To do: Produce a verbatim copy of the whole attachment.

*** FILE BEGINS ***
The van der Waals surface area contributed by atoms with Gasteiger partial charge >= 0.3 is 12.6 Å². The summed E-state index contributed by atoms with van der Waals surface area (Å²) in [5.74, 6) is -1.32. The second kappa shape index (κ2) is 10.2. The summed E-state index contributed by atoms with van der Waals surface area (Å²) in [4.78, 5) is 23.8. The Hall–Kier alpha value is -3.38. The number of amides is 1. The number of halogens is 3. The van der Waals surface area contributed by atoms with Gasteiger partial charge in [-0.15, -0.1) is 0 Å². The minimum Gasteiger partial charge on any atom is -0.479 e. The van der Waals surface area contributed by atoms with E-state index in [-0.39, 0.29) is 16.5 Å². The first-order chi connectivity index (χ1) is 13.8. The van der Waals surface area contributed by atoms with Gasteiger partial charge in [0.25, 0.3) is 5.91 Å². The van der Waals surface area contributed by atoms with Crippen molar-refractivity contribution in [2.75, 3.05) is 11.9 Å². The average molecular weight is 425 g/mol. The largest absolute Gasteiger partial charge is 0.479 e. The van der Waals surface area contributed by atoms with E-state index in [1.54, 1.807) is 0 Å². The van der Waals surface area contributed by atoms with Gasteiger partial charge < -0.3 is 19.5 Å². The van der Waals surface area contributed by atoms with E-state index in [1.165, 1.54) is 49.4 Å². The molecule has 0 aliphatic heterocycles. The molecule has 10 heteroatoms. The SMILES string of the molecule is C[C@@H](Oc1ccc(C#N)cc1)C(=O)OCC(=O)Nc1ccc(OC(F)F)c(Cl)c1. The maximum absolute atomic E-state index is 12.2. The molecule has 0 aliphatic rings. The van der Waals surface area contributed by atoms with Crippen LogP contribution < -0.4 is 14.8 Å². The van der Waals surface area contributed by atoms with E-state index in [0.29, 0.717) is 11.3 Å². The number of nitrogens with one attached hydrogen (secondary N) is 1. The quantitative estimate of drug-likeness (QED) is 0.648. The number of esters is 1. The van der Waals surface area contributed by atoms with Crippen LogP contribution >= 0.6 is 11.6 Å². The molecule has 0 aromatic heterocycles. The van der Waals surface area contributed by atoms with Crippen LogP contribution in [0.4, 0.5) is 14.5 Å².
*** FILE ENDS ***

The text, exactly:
The van der Waals surface area contributed by atoms with Gasteiger partial charge >= 0.3 is 12.6 Å². The summed E-state index contributed by atoms with van der Waals surface area (Å²) in [5.74, 6) is -1.32. The second kappa shape index (κ2) is 10.2. The summed E-state index contributed by atoms with van der Waals surface area (Å²) in [4.78, 5) is 23.8. The Hall–Kier alpha value is -3.38. The number of amides is 1. The number of halogens is 3. The van der Waals surface area contributed by atoms with Gasteiger partial charge in [-0.15, -0.1) is 0 Å². The minimum Gasteiger partial charge on any atom is -0.479 e. The van der Waals surface area contributed by atoms with E-state index in [-0.39, 0.29) is 16.5 Å². The first-order chi connectivity index (χ1) is 13.8. The van der Waals surface area contributed by atoms with Gasteiger partial charge in [0.25, 0.3) is 5.91 Å². The van der Waals surface area contributed by atoms with Crippen molar-refractivity contribution in [2.75, 3.05) is 11.9 Å². The average molecular weight is 425 g/mol. The largest absolute Gasteiger partial charge is 0.479 e. The van der Waals surface area contributed by atoms with E-state index in [1.54, 1.807) is 0 Å². The van der Waals surface area contributed by atoms with Gasteiger partial charge < -0.3 is 19.5 Å². The van der Waals surface area contributed by atoms with E-state index in [1.165, 1.54) is 49.4 Å². The molecule has 0 aliphatic heterocycles. The molecule has 10 heteroatoms. The SMILES string of the molecule is C[C@@H](Oc1ccc(C#N)cc1)C(=O)OCC(=O)Nc1ccc(OC(F)F)c(Cl)c1. The maximum absolute atomic E-state index is 12.2. The molecule has 0 aliphatic rings. The van der Waals surface area contributed by atoms with Crippen LogP contribution < -0.4 is 14.8 Å². The van der Waals surface area contributed by atoms with E-state index in [0.29, 0.717) is 11.3 Å². The number of nitrogens with one attached hydrogen (secondary N) is 1. The quantitative estimate of drug-likeness (QED) is 0.648. The number of esters is 1. The van der Waals surface area contributed by atoms with Crippen LogP contribution >= 0.6 is 11.6 Å². The molecule has 0 aromatic heterocycles. The van der Waals surface area contributed by atoms with Crippen LogP contribution in [0.4, 0.5) is 14.5 Å².